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A COVID-19 lesson

Perhaps Mr. Purdue spoke too soon. During an April 15 press conference at the White House, U.S. Secretary of Agriculture “Sonny” Perdue sought to reassure Americans rattled by the COVID-19 pandemic that, yes, there was plenty to worry about, but food was not one of those things.

He said the following: For Americans who may be worried about access to good food because of this, I want to assure you the American food supply is strong, resilient and safe….Our supply chain is sophisticated, efficient, integrated and synchronized, and it’s taken us a few days to relocate the misalignment between institutional settings and grocery settings, but that does not mean that we don’t have enough food in this country to feed the American people. You might think of it as an interstate when it’s little flowing along well, and you have a crash at one place. It backs up, and that’s what’s happening in the food supply chain, but we’re working through that.

That was three weeks ago. In recent days, however, we’ve seen large beef, pork and chicken slaughterhouses shut down after hundreds of workers have fallen ill due to the coronavirus. The disruptions have brought on spot shortages of meat. Over 1,000 Wendy’s fast-food restaurants don’t have any hamburgers to fry. Kroger, the nation;s largest supermarket chain, has capped purchases of meat products. Ditto at Costco, a large discount retailer.

On April 28, President Donald Trump, faced with the closing of 20 slaughterhouses run by food business giants Smithfield Food, Cargill and Tyson, invoked the federal Defense Production Act, ordering these processing plants to stay open. The act puts meat processing workers back on assembly lines stripped of their right to sue their employer should they get sick with coronavirus.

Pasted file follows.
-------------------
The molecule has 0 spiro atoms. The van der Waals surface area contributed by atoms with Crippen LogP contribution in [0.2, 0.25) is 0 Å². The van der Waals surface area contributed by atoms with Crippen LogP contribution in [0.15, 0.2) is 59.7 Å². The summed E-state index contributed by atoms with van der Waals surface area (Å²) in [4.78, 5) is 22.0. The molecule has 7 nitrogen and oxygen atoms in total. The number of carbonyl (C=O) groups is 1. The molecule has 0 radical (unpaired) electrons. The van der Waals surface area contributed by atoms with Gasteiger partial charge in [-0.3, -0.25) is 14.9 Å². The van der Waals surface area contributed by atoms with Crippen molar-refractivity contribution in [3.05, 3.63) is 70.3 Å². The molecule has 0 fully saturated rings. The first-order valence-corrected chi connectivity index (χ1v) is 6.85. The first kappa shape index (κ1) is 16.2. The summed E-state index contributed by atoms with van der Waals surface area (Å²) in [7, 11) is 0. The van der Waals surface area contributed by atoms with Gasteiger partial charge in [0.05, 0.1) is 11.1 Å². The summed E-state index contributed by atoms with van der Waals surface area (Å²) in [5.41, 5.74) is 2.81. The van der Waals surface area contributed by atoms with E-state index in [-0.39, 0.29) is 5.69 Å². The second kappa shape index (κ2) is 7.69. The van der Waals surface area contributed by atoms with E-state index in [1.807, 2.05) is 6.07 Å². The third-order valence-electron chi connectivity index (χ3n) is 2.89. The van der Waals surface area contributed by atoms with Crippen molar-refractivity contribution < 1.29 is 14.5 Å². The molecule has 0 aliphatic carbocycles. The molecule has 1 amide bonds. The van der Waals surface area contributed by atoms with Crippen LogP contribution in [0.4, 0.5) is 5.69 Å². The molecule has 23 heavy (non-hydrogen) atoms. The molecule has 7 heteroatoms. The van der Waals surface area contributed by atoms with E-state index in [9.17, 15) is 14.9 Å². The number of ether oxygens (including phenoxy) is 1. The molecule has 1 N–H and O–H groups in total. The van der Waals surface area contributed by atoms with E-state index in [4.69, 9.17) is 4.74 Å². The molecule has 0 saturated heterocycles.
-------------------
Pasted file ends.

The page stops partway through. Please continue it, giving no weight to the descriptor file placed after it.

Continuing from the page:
As meat counter shelves go bare in some supermarkets, farmers don’t know what to do with all of their hogs, beef cattle and chickens. The beef industry is circulating a plan where the federal government would pay $2.90 a head to put an estimated 600,000 cattle, ready for slaughter, on a maintenance diet for 75 days.

There is an obvious question in all of this. Is our food system, as praised by Mr. Perdue, truly sophisticated, efficient, resilient and safe? Or, maybe, is it just too big and consolidated?

The current pandemic is a true stress test for our food supply chain. The test is not over, but, as of today, the system appears shaky, insecure.

Four companies control 60 percent of the American chicken market. Four companies control 85 percent of beef processing. And four companies are in charge of 52 percent of pork production. This is a highly concentrated sector of the economy. But maybe it shouldn’t be. Maybe we should have more, smaller food processing plants across the nation.

For years, farmers have railed against consolidation in the food processing business. Fewer buyers of commodities has meant less competition and lower prices. Now, consumers are understanding, too, the perils of having too few players in the food business. A nation stuffed full of food to eat may not make it to the dinner table if there is a processing bottleneck. And that can happen during a pandemic.

The truth be told, the American food system is a marvel. Meat, vegetables and fish from around the planet are sold in U.S. grocery stores located in even the most rural, out of the way places. The logistics of food distribution are mind-boggling. And, by and large, food is affordable in this country, even cheap.

But sometimes bigger is not always better. The COVID-19 pandemic is teaching us that further consolidation of the food system will not make our food supply chain more resilient. Just the opposite.